When someone passes away, probate may soon commence addressing the administration of the decedent’s estate. Often, probate follows the directives presented in a last will and testament, and the process could take time. Some may wonder if there are ways to expedite probate in California. Speeding up the process might be possible, within reason.
Factors contributing to a longer probate process
Probate might move slower when there are several beneficiaries involved. Correspondence between the estate’s executor and the beneficiaries could drag out, and it may take time to distribute assets. For example, if the will requires selling two houses and distributing the funds among six beneficiaries, probate may require months to close. If there is only one beneficiary receiving one home and no requirement to liquidate the property, the process could move faster.
Also, probate involves paying off the estate’s debts. Are there several debts to multiple entities? Is the executor moving swiftly with paying off the obligations? Taking steps to determine what the testator owed and paying the obligations without delays could push probate to a swifter close.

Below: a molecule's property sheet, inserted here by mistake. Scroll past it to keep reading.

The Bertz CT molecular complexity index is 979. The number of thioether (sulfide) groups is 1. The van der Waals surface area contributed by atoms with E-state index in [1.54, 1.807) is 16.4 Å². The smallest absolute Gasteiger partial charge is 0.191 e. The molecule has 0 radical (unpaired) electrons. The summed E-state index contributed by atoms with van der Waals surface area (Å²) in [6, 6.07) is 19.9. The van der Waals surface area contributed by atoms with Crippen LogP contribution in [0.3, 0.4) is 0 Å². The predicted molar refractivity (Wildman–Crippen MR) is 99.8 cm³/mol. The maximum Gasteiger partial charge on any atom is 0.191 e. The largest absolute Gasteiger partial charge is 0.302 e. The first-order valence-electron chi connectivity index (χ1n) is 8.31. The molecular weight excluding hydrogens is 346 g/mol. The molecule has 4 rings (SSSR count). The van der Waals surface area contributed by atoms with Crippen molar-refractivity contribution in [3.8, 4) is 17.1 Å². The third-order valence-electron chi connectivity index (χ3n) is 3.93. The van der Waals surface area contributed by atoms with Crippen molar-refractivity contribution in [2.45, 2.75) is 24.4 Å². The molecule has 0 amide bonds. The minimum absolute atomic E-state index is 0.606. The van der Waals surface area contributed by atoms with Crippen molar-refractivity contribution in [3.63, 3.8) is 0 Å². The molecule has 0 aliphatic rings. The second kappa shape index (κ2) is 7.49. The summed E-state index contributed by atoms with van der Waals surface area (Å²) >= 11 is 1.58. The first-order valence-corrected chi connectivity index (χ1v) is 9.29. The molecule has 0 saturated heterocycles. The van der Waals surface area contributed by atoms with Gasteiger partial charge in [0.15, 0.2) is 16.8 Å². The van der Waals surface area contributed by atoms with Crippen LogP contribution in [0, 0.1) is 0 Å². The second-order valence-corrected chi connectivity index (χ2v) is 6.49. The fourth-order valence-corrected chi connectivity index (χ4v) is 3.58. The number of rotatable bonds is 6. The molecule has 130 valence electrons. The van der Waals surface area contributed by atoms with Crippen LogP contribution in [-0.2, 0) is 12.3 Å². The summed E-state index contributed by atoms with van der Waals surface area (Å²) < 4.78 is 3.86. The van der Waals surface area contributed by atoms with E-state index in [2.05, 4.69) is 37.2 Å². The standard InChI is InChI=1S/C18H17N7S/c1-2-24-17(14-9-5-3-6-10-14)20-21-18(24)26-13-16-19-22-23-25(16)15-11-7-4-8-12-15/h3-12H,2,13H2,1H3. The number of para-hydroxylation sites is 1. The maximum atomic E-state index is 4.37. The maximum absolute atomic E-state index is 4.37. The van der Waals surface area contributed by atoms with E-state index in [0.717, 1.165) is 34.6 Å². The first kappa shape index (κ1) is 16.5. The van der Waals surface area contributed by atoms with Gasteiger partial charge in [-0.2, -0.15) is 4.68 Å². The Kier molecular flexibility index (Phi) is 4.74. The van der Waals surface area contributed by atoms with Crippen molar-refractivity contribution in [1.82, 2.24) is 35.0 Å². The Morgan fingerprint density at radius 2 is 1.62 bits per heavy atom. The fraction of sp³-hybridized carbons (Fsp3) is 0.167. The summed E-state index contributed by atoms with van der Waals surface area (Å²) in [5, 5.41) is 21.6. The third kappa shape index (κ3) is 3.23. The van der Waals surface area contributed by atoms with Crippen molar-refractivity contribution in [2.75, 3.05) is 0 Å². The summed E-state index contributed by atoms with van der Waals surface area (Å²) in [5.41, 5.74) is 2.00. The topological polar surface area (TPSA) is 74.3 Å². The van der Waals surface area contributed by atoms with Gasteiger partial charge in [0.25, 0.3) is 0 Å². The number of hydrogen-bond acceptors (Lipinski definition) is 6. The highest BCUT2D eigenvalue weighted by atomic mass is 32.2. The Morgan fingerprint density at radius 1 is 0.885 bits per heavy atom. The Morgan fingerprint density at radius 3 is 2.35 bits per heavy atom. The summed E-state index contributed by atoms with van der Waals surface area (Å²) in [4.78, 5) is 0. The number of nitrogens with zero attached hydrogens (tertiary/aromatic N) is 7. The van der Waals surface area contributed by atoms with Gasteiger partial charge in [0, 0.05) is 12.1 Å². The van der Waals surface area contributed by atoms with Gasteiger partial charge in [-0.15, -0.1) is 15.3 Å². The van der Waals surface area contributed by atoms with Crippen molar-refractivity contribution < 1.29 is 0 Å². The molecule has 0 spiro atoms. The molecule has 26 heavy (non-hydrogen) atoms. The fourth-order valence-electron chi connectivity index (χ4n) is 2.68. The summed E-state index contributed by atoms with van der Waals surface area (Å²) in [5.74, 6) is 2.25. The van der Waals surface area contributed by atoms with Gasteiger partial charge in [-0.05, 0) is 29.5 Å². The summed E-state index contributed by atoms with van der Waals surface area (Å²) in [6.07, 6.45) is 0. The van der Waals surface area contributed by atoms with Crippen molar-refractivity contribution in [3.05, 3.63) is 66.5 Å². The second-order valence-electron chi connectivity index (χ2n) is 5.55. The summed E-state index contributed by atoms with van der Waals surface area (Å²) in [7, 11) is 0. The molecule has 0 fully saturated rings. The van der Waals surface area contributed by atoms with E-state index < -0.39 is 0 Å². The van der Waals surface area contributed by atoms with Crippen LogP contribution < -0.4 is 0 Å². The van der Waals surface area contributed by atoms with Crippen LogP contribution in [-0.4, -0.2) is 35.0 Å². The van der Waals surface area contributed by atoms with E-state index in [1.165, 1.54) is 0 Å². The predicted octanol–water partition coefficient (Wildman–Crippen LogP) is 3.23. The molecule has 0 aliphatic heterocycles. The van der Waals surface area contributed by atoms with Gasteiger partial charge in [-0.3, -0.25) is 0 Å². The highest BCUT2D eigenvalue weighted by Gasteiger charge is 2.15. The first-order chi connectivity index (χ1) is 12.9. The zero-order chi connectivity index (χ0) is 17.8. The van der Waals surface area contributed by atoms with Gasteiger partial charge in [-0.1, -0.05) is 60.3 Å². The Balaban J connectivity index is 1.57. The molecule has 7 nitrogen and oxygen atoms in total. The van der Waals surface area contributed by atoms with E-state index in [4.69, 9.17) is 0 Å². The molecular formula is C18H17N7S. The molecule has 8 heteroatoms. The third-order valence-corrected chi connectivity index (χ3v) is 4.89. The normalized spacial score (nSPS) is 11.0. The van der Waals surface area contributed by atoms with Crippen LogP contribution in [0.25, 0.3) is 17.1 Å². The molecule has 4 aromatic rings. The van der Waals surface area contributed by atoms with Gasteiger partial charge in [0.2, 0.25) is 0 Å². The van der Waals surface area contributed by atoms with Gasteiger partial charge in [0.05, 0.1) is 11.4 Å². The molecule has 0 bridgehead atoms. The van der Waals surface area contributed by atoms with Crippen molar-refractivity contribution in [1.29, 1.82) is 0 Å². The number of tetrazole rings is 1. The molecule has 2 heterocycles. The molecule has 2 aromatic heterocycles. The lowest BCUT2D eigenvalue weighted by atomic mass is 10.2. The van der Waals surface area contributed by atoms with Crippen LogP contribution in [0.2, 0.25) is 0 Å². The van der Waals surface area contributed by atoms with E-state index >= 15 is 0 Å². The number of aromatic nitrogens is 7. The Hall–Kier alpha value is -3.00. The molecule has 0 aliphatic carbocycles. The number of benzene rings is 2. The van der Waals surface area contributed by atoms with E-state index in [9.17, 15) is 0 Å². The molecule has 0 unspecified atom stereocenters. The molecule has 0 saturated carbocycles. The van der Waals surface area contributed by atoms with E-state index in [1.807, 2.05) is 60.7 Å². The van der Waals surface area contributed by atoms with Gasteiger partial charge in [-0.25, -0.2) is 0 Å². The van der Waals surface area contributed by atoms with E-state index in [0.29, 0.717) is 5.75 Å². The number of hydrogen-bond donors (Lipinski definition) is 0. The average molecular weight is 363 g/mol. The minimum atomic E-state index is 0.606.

Are the beneficiaries and heirs in agreement with the will? If not, then one or more parties with standing may choose to contest the document. Unfortunately, even a frivolous action might extend things.
Estates may come with tax obligations. Besides addressing the testator’s federal and state income tax obligations, there might be federal and state inheritance tax issues.
Not everyone dies with a will, either. If not, then the courts could oversee the administration under California’s intestate succession laws. The courts might move slower than an executor would.
Engaging in estate planning
Performing thorough estate planning could help move the probate process more expeditiously. A detailed will, drawn up with an attorney’s assistance, might not end up easily contested. Naming beneficiaries to accounts could allow assets to pass outside of probate.
Keeping a file that reveals all accounts, debts, properties, passwords and other essential items might prove helpful. The file may need to be easily accessible to the executor, as well.
Expediting probate might be possible through effective estate planning. However, there might be unavoidable issues that add time.